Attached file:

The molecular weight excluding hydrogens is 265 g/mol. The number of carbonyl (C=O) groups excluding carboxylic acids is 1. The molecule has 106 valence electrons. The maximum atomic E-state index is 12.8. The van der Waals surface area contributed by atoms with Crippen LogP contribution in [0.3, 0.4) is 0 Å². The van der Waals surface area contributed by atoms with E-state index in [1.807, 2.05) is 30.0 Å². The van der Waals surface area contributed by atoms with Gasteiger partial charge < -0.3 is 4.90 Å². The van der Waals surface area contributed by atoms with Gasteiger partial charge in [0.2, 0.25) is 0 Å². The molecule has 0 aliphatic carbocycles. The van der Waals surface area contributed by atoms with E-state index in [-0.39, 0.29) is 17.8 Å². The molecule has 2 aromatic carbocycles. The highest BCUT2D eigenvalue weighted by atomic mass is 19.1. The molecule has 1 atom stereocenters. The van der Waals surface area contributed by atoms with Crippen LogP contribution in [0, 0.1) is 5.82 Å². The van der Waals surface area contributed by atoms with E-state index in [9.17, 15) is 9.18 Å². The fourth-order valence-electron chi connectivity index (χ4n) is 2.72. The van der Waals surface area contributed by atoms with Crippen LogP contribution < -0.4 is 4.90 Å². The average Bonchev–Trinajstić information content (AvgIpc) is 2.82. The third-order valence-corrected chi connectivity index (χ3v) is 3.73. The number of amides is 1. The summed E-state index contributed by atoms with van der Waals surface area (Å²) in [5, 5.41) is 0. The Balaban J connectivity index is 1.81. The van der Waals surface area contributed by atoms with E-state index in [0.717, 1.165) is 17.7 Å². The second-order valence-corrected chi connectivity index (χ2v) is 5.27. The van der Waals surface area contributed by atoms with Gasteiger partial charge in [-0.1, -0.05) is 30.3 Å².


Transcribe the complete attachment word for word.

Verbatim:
The molecular weight excluding hydrogens is 265 g/mol. The number of carbonyl (C=O) groups excluding carboxylic acids is 1. The molecule has 106 valence electrons. The maximum atomic E-state index is 12.8. The van der Waals surface area contributed by atoms with Crippen LogP contribution in [0.3, 0.4) is 0 Å². The van der Waals surface area contributed by atoms with E-state index in [1.807, 2.05) is 30.0 Å². The van der Waals surface area contributed by atoms with Gasteiger partial charge < -0.3 is 4.90 Å². The van der Waals surface area contributed by atoms with Gasteiger partial charge in [0.2, 0.25) is 0 Å². The molecule has 0 aliphatic carbocycles. The van der Waals surface area contributed by atoms with E-state index in [-0.39, 0.29) is 17.8 Å². The molecule has 2 aromatic carbocycles. The highest BCUT2D eigenvalue weighted by atomic mass is 19.1. The molecule has 1 atom stereocenters. The van der Waals surface area contributed by atoms with Crippen LogP contribution in [0, 0.1) is 5.82 Å². The van der Waals surface area contributed by atoms with E-state index in [9.17, 15) is 9.18 Å². The fourth-order valence-electron chi connectivity index (χ4n) is 2.72. The van der Waals surface area contributed by atoms with Crippen LogP contribution < -0.4 is 4.90 Å². The average Bonchev–Trinajstić information content (AvgIpc) is 2.82. The third-order valence-corrected chi connectivity index (χ3v) is 3.73. The number of amides is 1. The summed E-state index contributed by atoms with van der Waals surface area (Å²) in [5, 5.41) is 0. The Balaban J connectivity index is 1.81. The van der Waals surface area contributed by atoms with E-state index in [0.717, 1.165) is 17.7 Å². The second-order valence-corrected chi connectivity index (χ2v) is 5.27. The van der Waals surface area contributed by atoms with Gasteiger partial charge in [-0.1, -0.05) is 30.3 Å².